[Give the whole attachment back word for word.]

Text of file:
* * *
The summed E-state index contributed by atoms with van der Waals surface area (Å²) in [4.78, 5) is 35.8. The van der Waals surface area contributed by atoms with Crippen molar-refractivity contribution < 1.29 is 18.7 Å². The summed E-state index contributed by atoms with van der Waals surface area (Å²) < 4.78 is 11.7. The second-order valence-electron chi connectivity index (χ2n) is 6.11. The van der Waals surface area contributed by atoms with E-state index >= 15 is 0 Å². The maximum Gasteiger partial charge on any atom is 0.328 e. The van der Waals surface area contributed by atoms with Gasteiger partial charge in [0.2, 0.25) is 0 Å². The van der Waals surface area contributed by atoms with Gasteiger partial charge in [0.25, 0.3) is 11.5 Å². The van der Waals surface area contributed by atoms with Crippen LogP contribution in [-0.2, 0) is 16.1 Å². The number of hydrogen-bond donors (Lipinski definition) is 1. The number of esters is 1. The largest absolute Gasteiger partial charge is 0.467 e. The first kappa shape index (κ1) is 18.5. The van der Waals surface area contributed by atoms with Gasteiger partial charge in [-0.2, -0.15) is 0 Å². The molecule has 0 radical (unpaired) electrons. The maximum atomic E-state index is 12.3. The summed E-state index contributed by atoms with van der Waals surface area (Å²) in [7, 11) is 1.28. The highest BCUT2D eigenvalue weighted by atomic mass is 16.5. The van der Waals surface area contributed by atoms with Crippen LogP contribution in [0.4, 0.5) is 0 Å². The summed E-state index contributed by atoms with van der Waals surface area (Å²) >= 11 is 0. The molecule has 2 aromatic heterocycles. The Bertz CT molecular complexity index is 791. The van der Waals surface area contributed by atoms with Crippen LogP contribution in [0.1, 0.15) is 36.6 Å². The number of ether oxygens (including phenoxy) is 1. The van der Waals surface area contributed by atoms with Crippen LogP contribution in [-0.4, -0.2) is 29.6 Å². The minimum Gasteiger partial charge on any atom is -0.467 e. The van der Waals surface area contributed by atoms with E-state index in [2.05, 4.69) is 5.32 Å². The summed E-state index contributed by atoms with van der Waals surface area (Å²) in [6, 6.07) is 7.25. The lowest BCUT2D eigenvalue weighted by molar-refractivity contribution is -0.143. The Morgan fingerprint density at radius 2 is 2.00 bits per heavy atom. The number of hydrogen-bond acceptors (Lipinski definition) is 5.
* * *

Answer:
The summed E-state index contributed by atoms with van der Waals surface area (Å²) in [4.78, 5) is 35.8. The van der Waals surface area contributed by atoms with Crippen molar-refractivity contribution < 1.29 is 18.7 Å². The summed E-state index contributed by atoms with van der Waals surface area (Å²) < 4.78 is 11.7. The second-order valence-electron chi connectivity index (χ2n) is 6.11. The van der Waals surface area contributed by atoms with E-state index >= 15 is 0 Å². The maximum Gasteiger partial charge on any atom is 0.328 e. The van der Waals surface area contributed by atoms with Gasteiger partial charge in [0.2, 0.25) is 0 Å². The van der Waals surface area contributed by atoms with Gasteiger partial charge in [0.25, 0.3) is 11.5 Å². The van der Waals surface area contributed by atoms with Crippen LogP contribution in [-0.2, 0) is 16.1 Å². The number of hydrogen-bond donors (Lipinski definition) is 1. The number of esters is 1. The largest absolute Gasteiger partial charge is 0.467 e. The first kappa shape index (κ1) is 18.5. The van der Waals surface area contributed by atoms with Gasteiger partial charge in [-0.2, -0.15) is 0 Å². The molecule has 0 radical (unpaired) electrons. The maximum atomic E-state index is 12.3. The summed E-state index contributed by atoms with van der Waals surface area (Å²) in [7, 11) is 1.28. The highest BCUT2D eigenvalue weighted by atomic mass is 16.5. The van der Waals surface area contributed by atoms with Crippen LogP contribution in [0.4, 0.5) is 0 Å². The summed E-state index contributed by atoms with van der Waals surface area (Å²) >= 11 is 0. The molecule has 2 aromatic heterocycles. The Bertz CT molecular complexity index is 791. The van der Waals surface area contributed by atoms with Crippen LogP contribution in [0.1, 0.15) is 36.6 Å². The number of ether oxygens (including phenoxy) is 1. The van der Waals surface area contributed by atoms with Crippen LogP contribution in [-0.4, -0.2) is 29.6 Å². The minimum Gasteiger partial charge on any atom is -0.467 e. The van der Waals surface area contributed by atoms with E-state index in [2.05, 4.69) is 5.32 Å². The summed E-state index contributed by atoms with van der Waals surface area (Å²) in [6, 6.07) is 7.25. The lowest BCUT2D eigenvalue weighted by molar-refractivity contribution is -0.143. The Morgan fingerprint density at radius 2 is 2.00 bits per heavy atom. The number of hydrogen-bond acceptors (Lipinski definition) is 5.